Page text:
Thatís when it happened...... Dub raised his leg and put his foot on the tire of a car in the garage which tightened his pants leg and printed the 25 auto in his pants pocket. It didnít phase Dad at all. Dad said ďI see that 25 in your pocket. If thatís the way you want to play let me get my 38 out of my car and we can go in the alley and play games.Ē Word for word on that quote, I will always remember that.

    Well Dubís tanned face immediately changed colors. He didnít say a word. He just lowered his foot and walked to the back of the shop, took a hard right into the parts room and came out with the air cleaner. He offered it to Dad, but Dad said ď donít give it to me, it belongs to this boy that you pushed aroundĒ. Dub hated handing that over to me, especially with Robert standing there watching as well.

    Thatís when I realized ALL of Dadís stories were true. And I sure was proud of him.


    Dad always referred to his Llama 38 Super as ďthe 38Ē. Itís a 60s or earlier vintage and quite dependable unlike many later Llamas.



    Iíll always keep this ď38Ē to remember Dad by. He sure loved this gun, enough to bet his life on it!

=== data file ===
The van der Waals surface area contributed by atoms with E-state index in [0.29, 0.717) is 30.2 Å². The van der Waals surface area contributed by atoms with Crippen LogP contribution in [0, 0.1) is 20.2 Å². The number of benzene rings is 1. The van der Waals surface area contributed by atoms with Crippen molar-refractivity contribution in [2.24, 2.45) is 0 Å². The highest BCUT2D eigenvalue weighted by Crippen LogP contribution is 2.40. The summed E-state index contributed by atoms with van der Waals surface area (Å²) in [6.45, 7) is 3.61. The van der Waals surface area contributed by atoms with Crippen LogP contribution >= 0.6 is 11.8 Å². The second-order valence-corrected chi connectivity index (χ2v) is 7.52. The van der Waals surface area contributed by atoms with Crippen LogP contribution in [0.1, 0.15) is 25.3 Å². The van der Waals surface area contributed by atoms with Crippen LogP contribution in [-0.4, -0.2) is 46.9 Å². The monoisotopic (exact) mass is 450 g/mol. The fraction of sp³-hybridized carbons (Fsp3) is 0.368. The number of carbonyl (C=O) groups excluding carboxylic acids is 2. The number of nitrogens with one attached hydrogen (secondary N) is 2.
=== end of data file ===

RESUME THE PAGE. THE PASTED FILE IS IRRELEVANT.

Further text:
Last edited by LUBEDUDE; 12-07-2019 at 04:30 AM.
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  2. #2
    Boolit Bub
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    Nice!

  3. #3
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    Great story and nice looking piece.

  4. #4
    Boolit Grand Master Texas by God's Avatar
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    Great story! I doubted my dad’s toughness once as a rebellious teen- only ONCE.

  5. #5
    Boolit Master



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    This made my day. Thanks
    LOYALTY ABOVE ALL ELSE, EXCEPT HONOR

    "Peace is that brief glorious moment in history, when everybody stands around reloading." -- Thomas Jefferson

    "The credit belongs to the man who is actually in the arena and who, at the worst, if he fails, at least he fails while daring greatly, so that his place shall never be with those cold and timid souls who knew neither victory nor defeat."
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  6. #6